I had an interesting experience this morning.  I am wearing an outfit in which I feel very good in.  Cream colored pants, a silky black and cream shirt with a circle design, and black heels.  There is nothing extraordinary about the outfit, but I feel good when I am in it.  The cuts of both the top and the pants are modern.  I feel…pretty.  Whether other people think I am or not is a different story and, in this outfit, I don’ t seem to care.

Back to my original point.  My mother hates this outfit.  She hasn’t said she hates it in so many words, but it is her lack of words that leads me to believe she doesn’t like it.  That and her look of disapproval.  My sudden realization is focused on her reaction to this outfit and other outfits she dislikes.  I don’t think it has anything to do with her like or dislike of the clothing itself.  Most of the clothes of mine that she dislikes are ones in which I feel good and ones that I have gotten compliments on.  Her apparent dislike is not dislike – it is jealousy. 

There was something in her eyes when she saw me in this outfit.  I feel like I’m kicking myself for not seeing it sooner.  When we shop together, she leads me to clothes that she would wear.  And steers me away from clothes that I like, saying they’re not appropriate.

Hmmm…maybe I’m not the one with ALL the issues.



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2 responses to “Realization

  1. Have you ever noticed about women in general that they will give compliments to women who are wearing something that they themselves would look good in? Not all women, of course . . . but the ways in which women compete with each other are very interesting. I think mother-daughter jealousy isn’t uncommon, though it’s certainly unsettling.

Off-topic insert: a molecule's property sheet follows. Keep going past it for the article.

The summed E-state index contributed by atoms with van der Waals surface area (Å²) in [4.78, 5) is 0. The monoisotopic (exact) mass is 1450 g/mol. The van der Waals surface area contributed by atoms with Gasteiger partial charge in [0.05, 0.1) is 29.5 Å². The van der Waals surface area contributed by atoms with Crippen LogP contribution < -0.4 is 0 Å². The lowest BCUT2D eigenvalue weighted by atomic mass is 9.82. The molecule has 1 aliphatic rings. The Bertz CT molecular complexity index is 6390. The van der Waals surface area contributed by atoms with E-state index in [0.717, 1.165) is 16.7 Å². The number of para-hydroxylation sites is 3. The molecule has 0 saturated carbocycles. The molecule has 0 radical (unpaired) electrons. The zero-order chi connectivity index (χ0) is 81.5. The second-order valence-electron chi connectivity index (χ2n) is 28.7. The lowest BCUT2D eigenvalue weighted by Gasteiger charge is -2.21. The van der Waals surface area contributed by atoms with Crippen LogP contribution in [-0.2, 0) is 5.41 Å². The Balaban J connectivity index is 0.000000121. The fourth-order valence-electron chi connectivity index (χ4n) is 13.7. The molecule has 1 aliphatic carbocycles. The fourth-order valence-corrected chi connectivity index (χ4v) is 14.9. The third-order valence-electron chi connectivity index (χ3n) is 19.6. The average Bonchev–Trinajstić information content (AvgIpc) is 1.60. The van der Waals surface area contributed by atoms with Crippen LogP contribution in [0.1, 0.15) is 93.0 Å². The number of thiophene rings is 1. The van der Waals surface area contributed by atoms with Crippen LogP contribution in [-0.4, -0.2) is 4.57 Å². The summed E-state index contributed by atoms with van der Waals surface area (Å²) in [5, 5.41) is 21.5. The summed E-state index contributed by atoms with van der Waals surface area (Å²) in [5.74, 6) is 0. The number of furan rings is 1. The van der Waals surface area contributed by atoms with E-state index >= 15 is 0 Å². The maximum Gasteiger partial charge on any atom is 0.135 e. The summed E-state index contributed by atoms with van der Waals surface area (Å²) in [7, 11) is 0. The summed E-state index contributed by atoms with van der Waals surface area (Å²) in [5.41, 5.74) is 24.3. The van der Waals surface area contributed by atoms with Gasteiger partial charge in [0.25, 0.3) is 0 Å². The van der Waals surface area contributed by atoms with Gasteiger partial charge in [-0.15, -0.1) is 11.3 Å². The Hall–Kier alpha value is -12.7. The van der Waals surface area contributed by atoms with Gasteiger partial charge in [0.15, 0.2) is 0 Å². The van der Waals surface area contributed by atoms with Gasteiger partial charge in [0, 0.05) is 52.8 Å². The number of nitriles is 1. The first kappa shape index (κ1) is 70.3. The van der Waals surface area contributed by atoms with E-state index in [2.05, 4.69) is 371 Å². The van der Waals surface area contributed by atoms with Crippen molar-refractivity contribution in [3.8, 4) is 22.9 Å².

2. I have seen a couple examples of similar issues.

    Before we were married, my wife and I spent a lot of time at her mother’s house. She was 17 and still living a home. Her mother was a very insecure person and my wife, who had been a very carefree person who was in a way quite innocent was starting to assert her individuality and question the world and her role in it. She was the youngest of five children–all the others had left and married.

    My wife began to assert her individuality in her dress–in the mildest possible ways, but her mother freaked out. My wife wore some black pants her mother saw as “beatnik” clothes a some such. There were big fights over her clothes that fell into the “how stupid can you be” category.

    Twenty years later (no connection) I was working a job where the administrative assistant to my boss was an attractive woman who was going through something equivalent to what is called a “midlife crisis” in men. She was an intelligent, capable person, but most of her life her value in her mind was really based on how attractive she was. She had a daughter–also intelligent and attractive–just starting college. Now the mother, feeling she was losing her looks, looking at her daughter who was moving into her life ahead, and the mother in a marriage that was obviously weary and disappointing–became very agitated. She became overly involved with the boss (who had his own problems) and became very high strung with the rest of us and with her daughter.

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